# A linear inverse blending problem

### Description

A manufacturer produces a feeding mix for pet animals.

The feed mix contains two nutritive ingredients and one ingredient (filler) to provide bulk.

One kg of feed mix must contain a minimum quantity of each of four nutrients as below:

Nutrient | A | B | C | D | |

gram | 80 | 50 | 25 | 5 | |

The ingredients have the following nutrient values and cost

(gram/kg) | A | B | C | D | Cost/kg | |

Ingredient 1 | 100 | 50 | 40 | 10 | 40 | |

Ingredient 2 | 200 | 150 | 10 | - | 60 | |

Filler | - | - | - | - | 0 | |

The problem is to find the composition of the feeding mix that minimises the production costs subject to the constraints above.

Stated otherwise: what is the optimal amount of ingredients in one kg of feeding mix?

Mathematically this can be estimated by solving a linear programming problem:

*\min(∑ {Cost_i*x_i})*

subject to

*x_i>=0*

*Ex=f*

*Gx>=h*

Where the `Cost`

(to be minimised) is given by:

*x_1*40+x_2*60*

The `equality`

ensures that the sum of the three fractions equals 1:

*1 = x_1+x_2+x_3*

And the `inequalities`

enforce the nutritional constraints:

*100*x_1+200*x_2>80*

*50*x_1+150*x_2>50*

and so on

The solution is Ingredient1 (x1) = 0.5909, Ingredient2 (x2)=0.1364 and Filler (x3)=0.2727.

### Usage

1 |

### Format

A list with matrix `G`

and vector `H`

that contain the inequality
conditions and with vector `Cost`

, defining the cost function.

Columnnames of `G`

or names of `Cost`

are the names of the
ingredients, rownames of `G`

and names of `H`

are the nutrients.

### Author(s)

Karline Soetaert <karline.soetaert@nioz.nl>.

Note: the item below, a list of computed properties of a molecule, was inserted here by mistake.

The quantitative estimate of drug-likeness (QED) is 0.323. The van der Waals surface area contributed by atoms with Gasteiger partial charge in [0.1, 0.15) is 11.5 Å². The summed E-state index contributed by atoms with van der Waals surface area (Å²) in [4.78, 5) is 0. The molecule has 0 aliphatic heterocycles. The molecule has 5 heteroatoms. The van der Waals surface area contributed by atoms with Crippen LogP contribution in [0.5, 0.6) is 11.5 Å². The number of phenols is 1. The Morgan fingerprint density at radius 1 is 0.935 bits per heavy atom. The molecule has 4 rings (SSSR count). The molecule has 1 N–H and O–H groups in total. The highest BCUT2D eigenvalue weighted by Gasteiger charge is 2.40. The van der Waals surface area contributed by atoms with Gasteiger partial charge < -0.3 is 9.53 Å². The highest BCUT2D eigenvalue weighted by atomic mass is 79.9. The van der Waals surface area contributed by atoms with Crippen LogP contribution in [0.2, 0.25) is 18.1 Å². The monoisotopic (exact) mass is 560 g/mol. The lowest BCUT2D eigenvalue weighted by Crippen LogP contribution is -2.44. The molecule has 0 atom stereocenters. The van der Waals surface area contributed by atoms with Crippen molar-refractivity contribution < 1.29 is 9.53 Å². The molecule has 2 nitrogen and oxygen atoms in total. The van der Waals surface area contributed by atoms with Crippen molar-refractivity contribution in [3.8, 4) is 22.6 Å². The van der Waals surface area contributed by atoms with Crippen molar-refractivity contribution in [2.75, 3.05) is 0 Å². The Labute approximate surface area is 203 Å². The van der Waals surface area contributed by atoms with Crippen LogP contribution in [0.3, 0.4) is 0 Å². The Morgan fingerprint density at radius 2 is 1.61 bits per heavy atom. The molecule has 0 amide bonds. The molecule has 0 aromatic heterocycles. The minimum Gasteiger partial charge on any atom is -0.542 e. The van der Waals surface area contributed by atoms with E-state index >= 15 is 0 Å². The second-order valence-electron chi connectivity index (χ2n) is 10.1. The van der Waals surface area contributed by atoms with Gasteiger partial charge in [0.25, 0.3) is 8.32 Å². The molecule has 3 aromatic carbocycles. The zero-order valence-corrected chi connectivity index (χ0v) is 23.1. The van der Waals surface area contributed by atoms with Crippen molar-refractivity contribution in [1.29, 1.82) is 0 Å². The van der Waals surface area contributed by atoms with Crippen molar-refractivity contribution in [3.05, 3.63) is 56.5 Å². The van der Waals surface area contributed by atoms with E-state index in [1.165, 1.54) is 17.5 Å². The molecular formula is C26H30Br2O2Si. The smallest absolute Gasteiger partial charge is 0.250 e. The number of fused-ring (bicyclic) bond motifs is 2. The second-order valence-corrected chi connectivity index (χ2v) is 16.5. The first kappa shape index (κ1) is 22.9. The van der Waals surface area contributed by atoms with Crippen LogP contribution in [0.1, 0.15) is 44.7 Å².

### See Also

`linp`

to solve a linear programming problem.

### Examples

1 2 3 4 5 6 7 8 9 10 11 12 13 14 15 16 17 18 19 20 21 22 23 24 25 26 27 28 29 30 31 32 33 34 35 36 37 38 39 40 | ```
# Generate the equality condition (sum of ingredients = 1)
E <- rep(1, 3)
F <- 1
G <- Blending$G
H <- Blending$H
# add positivity requirement
G <- rbind(G, diag(3))
H <- c(H, rep(0, 3))
# 1. Solve the model with linear programming
res <- linp(E = t(E), F = F, G = G, H = H, Cost = Blending$Cost)
# show results
print(c(res$X, Cost = res$solutionNorm))
dotchart(x = as.vector(res$X), labels = colnames(G),
main = "Optimal blending with ranges",
sub = "using linp and xranges", pch = 16,
xlim = c(0, 1))
# 2. Possible ranges of the three ingredients
(xr <- xranges(E, F, G, H))
segments(xr[,1], 1:ncol(G), xr[,2], 1:ncol(G))
legend ("topright", pch = c(16, NA), lty = c(NA, 1),
legend = c("Minimal cost", "range"))
# 3. Random sample of the three ingredients
# The inequality that all x > 0 has to be added!
xs <- xsample(E = E, F = F, G = G, H = H)$X
pairs(xs, main = "Blending, 3000 solutions with xsample")
# Cost associated to these random samples
Costs <- as.vector(varsample(xs, EqA = Blending$Cost))
hist(Costs)
legend("topright", c("Optimal solution",
format(res$solutionNorm, digits = 3)))
``` |

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